It looks like you're using an Ad Blocker.
Please white-list or disable AboveTopSecret.com in your ad-blocking tool.
Some features of ATS will be disabled while you continue to use an ad-blocker.
(visit the link for the full news article)
Sailors in the Persian Gulf have known him for years: a radio operator who taunts and insults passing ships. The rants are heard and logged, then mostly forgotten.
But now the phantom voice has taken center stage in the latest flurry of claims and counterclaims between Iran and the United States following a tense high seas confrontation — raising new questions about whether Washington could have gotten a key element of the story wrong.
Such renegade broadcasters are called by the ethnically offensive moniker, "the Filipino Monkey" — a name used by mariners around the globe for someone who uses a radio for unnecessary or inappropriate transmissions.
Last week, U.S. Defense Secretary Robert Gates said there had been two or three similar incidents over the past year, but "maybe not quite as dramatic" as the Jan. 6 confrontation. None had been publicized until the eve of Bush's trip to the region, even though in one, in December, a U.S. ship actually fired warning shots toward an Iranian boat.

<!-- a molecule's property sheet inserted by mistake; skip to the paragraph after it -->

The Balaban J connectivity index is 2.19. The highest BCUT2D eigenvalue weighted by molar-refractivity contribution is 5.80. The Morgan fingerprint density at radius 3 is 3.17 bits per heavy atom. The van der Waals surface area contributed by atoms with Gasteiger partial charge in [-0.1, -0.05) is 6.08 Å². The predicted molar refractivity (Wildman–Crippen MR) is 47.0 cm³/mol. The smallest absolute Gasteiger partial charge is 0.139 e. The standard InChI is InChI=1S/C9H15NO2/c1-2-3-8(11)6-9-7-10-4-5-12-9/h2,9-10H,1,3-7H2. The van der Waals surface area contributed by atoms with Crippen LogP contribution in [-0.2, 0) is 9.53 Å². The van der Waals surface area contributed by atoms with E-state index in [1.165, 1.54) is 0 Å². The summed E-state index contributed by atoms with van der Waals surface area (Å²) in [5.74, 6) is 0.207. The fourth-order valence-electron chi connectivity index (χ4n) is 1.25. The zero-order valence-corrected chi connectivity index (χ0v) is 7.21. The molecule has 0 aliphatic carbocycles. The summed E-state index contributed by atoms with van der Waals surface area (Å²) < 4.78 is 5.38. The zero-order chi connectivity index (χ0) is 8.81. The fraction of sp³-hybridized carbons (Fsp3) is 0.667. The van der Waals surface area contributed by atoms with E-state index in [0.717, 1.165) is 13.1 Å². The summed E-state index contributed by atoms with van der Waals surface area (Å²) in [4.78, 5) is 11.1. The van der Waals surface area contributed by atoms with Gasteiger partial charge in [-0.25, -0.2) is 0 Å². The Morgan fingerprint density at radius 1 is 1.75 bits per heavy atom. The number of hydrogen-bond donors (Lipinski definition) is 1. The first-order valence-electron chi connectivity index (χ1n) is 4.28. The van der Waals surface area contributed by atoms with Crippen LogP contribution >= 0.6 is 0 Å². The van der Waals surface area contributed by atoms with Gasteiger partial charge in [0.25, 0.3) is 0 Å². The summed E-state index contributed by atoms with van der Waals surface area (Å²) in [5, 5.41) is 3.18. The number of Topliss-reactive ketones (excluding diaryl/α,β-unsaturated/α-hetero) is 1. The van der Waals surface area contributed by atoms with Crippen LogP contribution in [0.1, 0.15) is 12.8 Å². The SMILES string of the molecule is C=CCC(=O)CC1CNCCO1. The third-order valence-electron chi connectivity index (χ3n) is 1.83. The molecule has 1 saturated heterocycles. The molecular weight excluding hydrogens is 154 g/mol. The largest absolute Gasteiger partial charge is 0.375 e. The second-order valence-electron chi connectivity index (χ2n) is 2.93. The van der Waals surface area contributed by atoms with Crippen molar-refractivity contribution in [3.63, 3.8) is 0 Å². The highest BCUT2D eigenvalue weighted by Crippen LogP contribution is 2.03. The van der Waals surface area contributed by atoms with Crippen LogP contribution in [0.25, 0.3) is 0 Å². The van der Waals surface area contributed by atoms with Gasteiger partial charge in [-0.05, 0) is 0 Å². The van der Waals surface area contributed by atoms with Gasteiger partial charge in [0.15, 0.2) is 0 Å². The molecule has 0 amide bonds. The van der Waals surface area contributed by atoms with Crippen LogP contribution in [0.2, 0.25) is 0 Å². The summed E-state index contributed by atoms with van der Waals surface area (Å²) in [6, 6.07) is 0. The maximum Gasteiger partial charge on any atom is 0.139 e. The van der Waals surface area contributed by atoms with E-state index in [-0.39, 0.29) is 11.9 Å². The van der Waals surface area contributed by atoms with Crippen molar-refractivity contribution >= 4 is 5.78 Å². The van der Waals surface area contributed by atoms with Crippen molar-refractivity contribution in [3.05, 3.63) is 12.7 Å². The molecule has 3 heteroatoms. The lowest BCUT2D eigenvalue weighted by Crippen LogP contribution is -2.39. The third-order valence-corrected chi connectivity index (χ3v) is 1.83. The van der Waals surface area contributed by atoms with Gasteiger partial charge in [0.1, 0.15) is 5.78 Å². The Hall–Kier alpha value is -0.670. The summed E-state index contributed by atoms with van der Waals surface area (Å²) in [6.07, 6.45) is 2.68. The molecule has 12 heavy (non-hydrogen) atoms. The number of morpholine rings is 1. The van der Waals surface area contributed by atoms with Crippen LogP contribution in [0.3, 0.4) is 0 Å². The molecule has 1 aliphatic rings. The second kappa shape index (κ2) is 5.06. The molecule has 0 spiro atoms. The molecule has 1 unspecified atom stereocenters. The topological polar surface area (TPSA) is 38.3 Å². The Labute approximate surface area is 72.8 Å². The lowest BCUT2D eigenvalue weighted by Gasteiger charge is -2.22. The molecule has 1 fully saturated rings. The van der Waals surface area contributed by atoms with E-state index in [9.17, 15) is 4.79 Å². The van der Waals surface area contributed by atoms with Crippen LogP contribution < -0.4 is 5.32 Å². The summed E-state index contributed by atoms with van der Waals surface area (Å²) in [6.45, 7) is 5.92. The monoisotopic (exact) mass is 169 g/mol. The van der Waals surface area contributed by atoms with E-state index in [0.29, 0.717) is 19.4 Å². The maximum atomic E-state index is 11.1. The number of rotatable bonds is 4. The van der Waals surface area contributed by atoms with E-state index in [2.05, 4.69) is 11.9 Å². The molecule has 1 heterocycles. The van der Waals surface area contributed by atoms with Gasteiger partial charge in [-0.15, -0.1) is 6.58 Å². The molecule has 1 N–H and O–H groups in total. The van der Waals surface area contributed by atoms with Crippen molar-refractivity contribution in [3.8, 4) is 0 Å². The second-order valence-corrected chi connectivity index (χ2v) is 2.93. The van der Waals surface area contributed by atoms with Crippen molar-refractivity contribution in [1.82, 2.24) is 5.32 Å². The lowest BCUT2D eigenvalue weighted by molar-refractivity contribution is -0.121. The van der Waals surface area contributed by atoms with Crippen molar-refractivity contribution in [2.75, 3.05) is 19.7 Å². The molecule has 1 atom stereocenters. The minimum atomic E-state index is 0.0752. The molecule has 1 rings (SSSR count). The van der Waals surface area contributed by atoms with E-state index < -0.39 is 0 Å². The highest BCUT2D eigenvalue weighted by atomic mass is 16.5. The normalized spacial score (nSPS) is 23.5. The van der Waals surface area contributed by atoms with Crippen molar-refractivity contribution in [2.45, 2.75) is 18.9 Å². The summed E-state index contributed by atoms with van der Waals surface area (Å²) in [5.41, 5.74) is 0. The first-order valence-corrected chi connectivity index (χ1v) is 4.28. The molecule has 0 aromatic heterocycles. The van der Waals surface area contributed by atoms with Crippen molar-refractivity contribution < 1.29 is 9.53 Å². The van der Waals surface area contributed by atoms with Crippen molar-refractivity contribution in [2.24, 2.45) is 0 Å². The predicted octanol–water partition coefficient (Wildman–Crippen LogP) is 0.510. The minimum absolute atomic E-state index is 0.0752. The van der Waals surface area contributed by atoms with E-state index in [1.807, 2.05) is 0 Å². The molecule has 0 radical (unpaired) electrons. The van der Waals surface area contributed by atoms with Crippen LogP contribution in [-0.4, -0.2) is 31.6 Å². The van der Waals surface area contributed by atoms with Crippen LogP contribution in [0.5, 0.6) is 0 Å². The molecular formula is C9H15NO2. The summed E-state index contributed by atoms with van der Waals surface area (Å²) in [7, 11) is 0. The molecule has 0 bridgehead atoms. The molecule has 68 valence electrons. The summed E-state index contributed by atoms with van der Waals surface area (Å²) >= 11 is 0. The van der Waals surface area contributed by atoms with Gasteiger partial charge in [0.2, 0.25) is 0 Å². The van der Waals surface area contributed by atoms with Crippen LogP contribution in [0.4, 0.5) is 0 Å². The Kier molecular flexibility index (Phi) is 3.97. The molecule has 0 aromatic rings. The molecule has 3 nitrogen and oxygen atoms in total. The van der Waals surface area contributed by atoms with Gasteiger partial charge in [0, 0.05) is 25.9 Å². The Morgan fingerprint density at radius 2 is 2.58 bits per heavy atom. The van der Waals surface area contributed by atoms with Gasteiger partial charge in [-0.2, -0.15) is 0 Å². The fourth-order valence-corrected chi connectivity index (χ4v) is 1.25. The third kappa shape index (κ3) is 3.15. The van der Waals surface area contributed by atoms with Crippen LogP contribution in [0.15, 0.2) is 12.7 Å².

The airwaves on the sea are full of rogue broadcasts. Many are dismissed as harmless snippets or remarks, but the one heard during the encounter with the Iranian craft was taken seriously.
Still, the Navy has said it cannot pinpoint the source. Over the decades, neither the location or the nationality of the Gulf radio prankster — or pranksters — has been determined.
A separate audio recording of that voice, which came across the VHS channel open to anyone with access to it, was spliced into a video on which the voice apparently could not be heard. That was a political decision, and Lieutenant Colonel Mark Ballesteros of the Pentagon's Public Affairs Office told IPS the decision on what to include in the video was "a collaborative effort of leadership here, the Central Command and navy leadership in the field".
Might want to do some digging on this link, but what it is saying is pretty damaging to the Pentagon (leadership) case. It actually makes the Force commanders in the field look good which is exactly the situation I suspect.